If you're one of the 120 million Americans living within a 50 mile radius of a nuclear power plant, you'd better have your "Go-Bag" handy. But then again, if an evacuation is triggered, you may not be able to carry it very far.
Today, an investigative report by the Associated Press, part of their four-part headliner series on nuclear power, slammed the evacuation plans in place around the 104 nuclear reactors in the United States for neglecting to consider growing populations and aging infrastructure, and for relying on counterfactual assumptions.
The AP report cites the example of the densely populated area around the Indian Point nuclear plant in Westchester County, now a thriving New York City suburb. When the first of its three reactors was built in 1964, Northern Westchester was semi-rural and much more thinly populated. Today, it's a populous commuter zone of winding roads and bottlenecked bridge crossings that jam up at rush hour. About 270,000 residents live in a ten-mile radius around the plant the report found -- more than around other nuclear plant in the US, and many times the number that lived near Japan's Fukushima Dai-ichi nuclear power plant.
The meltdown there in March 2011 forced some 70,000-80,000 people living within 12 miles to evacuate. They got out successfully, but that's no indication evacuation would succeed here. Surrounding populations in the US are often denser: Fukushima evacuated only about one quarter of the people that would have to be evacuated in a comparable emergency around Indian Point.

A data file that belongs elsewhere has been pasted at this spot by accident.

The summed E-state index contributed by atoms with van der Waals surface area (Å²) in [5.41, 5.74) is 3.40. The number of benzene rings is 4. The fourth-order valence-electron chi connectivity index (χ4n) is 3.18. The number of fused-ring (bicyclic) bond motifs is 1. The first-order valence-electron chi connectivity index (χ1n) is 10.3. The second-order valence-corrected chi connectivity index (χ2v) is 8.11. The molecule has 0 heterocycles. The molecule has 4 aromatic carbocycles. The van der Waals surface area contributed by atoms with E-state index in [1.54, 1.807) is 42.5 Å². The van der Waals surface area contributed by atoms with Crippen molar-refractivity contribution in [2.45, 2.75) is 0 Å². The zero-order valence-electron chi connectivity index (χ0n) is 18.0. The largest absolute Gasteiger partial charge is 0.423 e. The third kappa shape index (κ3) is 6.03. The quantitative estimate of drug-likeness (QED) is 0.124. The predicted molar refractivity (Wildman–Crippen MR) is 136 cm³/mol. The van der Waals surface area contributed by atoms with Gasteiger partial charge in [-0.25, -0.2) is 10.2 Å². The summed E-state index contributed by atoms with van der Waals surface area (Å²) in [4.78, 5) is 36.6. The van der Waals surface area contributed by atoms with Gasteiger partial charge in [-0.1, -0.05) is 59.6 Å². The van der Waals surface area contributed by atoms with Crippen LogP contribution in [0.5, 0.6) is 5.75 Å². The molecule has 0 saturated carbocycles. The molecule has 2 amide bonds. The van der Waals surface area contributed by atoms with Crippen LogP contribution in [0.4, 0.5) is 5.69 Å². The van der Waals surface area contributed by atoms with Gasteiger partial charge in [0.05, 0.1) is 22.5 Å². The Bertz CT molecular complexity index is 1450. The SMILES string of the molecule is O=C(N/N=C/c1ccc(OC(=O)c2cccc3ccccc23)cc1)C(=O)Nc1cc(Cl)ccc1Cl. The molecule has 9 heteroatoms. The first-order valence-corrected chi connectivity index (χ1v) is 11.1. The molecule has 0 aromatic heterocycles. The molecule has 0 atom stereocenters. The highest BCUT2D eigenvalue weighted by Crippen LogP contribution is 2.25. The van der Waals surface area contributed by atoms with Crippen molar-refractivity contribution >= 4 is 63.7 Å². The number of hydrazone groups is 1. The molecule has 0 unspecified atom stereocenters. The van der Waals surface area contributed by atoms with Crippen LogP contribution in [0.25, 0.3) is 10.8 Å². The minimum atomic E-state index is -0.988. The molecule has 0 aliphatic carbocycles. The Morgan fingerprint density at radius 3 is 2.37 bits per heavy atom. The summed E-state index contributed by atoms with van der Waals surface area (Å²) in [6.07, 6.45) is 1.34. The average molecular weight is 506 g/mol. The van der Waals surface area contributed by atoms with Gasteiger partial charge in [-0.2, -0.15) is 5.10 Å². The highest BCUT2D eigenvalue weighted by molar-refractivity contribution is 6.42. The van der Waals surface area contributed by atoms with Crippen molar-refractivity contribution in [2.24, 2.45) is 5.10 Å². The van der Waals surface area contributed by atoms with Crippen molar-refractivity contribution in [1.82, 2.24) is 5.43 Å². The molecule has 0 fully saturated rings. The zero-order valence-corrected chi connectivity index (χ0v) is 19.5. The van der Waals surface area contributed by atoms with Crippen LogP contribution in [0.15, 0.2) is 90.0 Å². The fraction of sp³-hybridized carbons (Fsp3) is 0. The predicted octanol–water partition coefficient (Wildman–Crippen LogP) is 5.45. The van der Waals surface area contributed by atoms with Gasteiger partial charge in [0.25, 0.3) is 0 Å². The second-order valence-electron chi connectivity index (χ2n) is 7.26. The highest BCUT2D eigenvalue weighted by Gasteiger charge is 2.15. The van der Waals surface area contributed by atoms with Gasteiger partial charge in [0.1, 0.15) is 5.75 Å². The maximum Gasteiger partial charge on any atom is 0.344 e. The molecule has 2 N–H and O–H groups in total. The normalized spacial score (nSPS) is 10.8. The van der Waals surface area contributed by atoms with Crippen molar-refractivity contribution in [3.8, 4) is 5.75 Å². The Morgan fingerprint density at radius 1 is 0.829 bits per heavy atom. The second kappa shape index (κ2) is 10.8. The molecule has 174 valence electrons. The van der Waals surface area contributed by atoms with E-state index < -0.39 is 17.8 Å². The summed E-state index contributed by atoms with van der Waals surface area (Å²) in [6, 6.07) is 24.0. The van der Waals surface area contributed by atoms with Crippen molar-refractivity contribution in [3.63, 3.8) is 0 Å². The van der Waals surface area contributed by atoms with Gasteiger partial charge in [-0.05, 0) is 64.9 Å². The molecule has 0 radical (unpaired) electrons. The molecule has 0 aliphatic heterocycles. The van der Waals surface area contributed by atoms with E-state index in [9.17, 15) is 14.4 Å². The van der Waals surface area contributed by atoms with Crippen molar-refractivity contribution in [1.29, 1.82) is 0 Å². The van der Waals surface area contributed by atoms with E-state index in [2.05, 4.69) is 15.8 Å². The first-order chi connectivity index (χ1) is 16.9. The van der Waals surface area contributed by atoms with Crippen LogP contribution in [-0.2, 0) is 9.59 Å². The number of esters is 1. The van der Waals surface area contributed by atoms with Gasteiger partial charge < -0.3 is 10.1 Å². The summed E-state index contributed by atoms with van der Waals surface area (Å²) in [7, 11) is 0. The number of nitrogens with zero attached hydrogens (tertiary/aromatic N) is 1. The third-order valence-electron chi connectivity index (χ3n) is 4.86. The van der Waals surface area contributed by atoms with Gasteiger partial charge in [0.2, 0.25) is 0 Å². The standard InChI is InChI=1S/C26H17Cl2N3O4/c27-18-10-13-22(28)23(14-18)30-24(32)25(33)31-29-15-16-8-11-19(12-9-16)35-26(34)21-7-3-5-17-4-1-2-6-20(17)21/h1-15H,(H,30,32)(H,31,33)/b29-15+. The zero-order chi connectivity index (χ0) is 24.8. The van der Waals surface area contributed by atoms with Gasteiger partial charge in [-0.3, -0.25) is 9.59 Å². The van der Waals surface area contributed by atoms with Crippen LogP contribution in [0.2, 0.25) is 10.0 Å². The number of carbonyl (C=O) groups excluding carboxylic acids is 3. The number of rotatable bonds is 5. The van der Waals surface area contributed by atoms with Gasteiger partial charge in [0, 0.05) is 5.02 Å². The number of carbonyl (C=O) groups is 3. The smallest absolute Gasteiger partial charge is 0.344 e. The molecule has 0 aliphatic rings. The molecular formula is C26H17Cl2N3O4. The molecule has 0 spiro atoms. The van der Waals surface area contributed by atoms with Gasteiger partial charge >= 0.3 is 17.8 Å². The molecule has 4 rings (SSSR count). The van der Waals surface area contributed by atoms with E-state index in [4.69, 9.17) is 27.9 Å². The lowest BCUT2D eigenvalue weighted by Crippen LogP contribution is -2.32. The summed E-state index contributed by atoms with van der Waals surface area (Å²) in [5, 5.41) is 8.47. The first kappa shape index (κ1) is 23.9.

And the US falls far, far short of Japan's high standard of emergency preparedness. Because of its harrowing history of destructive earthquakes and tsunamis, Japan is considered one of the world's best prepared countries, mandating yearly evacuation drills for schoolchildren and more frequent drills throughout the country for the last 50 years. Not so here. We don't bother with actual evacuation drills, just theoretical, table-top ones, possibly because we don't want to prove how impractical our evacuation plans are.
For years, officials of counties surrounding the plant warned about the lack of realism of the Indian Point evacuation plan. There was some outcry about its vulnerability after the 9-11 attacks, but even that did little to change our culture of lax nuclear oversight and lack of emergency preparedness. Even as the 911 commission revealed that Al Qaeda had actively reconnoitered and considered attacking Indian Point, then Homeland Security czar Tom Ridge famously said plant security was the "prerogative" of the private plant owner.
The State Emergency Management Office (SEMO) requires all the Executives of all counties in the emergency zone around Indian Point to sign off on its evacuation plan, then it rubber-stamps the plan and sends it to FEMA. But in 2003 and 2004, under pressure from constituents after 9-11, county officials and SEMO refused to sign. That prompted New York Governor Pataki to commission a $1 million evaluation of the plan from the consulting firm of former FEMA director James Lee Witt. The Witt report said what every resident already knew: evacuating people ten miles around Indian Point in a nuclear emergency was impossible. Pataki subsequently buried the report and ignored recommendations for catastrophic preparation.
After that, the Indian Point evacuation zone was quietly reduced from ten miles to TWO miles, plus an eight-mile wedge shape in the direction of the wind blowing the radioactive plume around (never mind what happens to the wedge if the wind shifts), on the self-serving theory that any radioactivity released in an American reactor accident would be small.
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